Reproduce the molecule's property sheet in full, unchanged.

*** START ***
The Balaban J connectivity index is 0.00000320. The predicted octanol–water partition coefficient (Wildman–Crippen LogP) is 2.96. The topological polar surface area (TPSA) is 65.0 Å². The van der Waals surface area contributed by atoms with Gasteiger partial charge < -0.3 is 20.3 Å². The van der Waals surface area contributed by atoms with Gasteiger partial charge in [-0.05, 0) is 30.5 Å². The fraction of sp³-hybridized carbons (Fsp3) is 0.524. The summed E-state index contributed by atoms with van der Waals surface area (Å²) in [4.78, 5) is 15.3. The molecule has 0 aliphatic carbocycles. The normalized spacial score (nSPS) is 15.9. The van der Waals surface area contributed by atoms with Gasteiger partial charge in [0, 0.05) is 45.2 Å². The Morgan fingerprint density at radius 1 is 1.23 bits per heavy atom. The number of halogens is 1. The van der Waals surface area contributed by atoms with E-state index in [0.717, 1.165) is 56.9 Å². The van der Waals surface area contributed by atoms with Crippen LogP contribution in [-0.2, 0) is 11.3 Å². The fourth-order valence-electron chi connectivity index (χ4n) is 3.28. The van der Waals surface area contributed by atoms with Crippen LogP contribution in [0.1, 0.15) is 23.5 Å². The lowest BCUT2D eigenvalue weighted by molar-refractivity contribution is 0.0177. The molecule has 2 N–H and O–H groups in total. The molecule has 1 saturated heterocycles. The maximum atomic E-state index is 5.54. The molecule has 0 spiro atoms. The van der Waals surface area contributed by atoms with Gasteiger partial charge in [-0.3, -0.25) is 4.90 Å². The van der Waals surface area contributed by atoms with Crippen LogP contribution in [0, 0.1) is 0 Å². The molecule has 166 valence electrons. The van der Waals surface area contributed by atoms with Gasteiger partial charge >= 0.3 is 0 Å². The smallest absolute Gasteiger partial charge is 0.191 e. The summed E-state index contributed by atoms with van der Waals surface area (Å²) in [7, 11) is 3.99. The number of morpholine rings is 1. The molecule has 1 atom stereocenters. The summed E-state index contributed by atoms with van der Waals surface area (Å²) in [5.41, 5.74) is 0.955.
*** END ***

The Balaban J connectivity index is 0.00000320. The predicted octanol–water partition coefficient (Wildman–Crippen LogP) is 2.96. The topological polar surface area (TPSA) is 65.0 Å². The van der Waals surface area contributed by atoms with Gasteiger partial charge < -0.3 is 20.3 Å². The van der Waals surface area contributed by atoms with Gasteiger partial charge in [-0.05, 0) is 30.5 Å². The fraction of sp³-hybridized carbons (Fsp3) is 0.524. The summed E-state index contributed by atoms with van der Waals surface area (Å²) in [4.78, 5) is 15.3. The molecule has 0 aliphatic carbocycles. The normalized spacial score (nSPS) is 15.9. The van der Waals surface area contributed by atoms with Gasteiger partial charge in [0, 0.05) is 45.2 Å². The Morgan fingerprint density at radius 1 is 1.23 bits per heavy atom. The number of halogens is 1. The van der Waals surface area contributed by atoms with E-state index in [0.717, 1.165) is 56.9 Å². The van der Waals surface area contributed by atoms with Crippen LogP contribution in [-0.2, 0) is 11.3 Å². The fourth-order valence-electron chi connectivity index (χ4n) is 3.28. The van der Waals surface area contributed by atoms with Crippen LogP contribution in [0.1, 0.15) is 23.5 Å². The lowest BCUT2D eigenvalue weighted by molar-refractivity contribution is 0.0177. The molecule has 2 N–H and O–H groups in total. The molecule has 1 saturated heterocycles. The maximum atomic E-state index is 5.54. The molecule has 0 spiro atoms. The van der Waals surface area contributed by atoms with Gasteiger partial charge in [-0.3, -0.25) is 4.90 Å². The van der Waals surface area contributed by atoms with Crippen LogP contribution in [0, 0.1) is 0 Å². The molecule has 166 valence electrons. The van der Waals surface area contributed by atoms with Gasteiger partial charge >= 0.3 is 0 Å². The smallest absolute Gasteiger partial charge is 0.191 e. The summed E-state index contributed by atoms with van der Waals surface area (Å²) in [7, 11) is 3.99. The number of morpholine rings is 1. The molecule has 1 atom stereocenters. The summed E-state index contributed by atoms with van der Waals surface area (Å²) in [5.41, 5.74) is 0.955.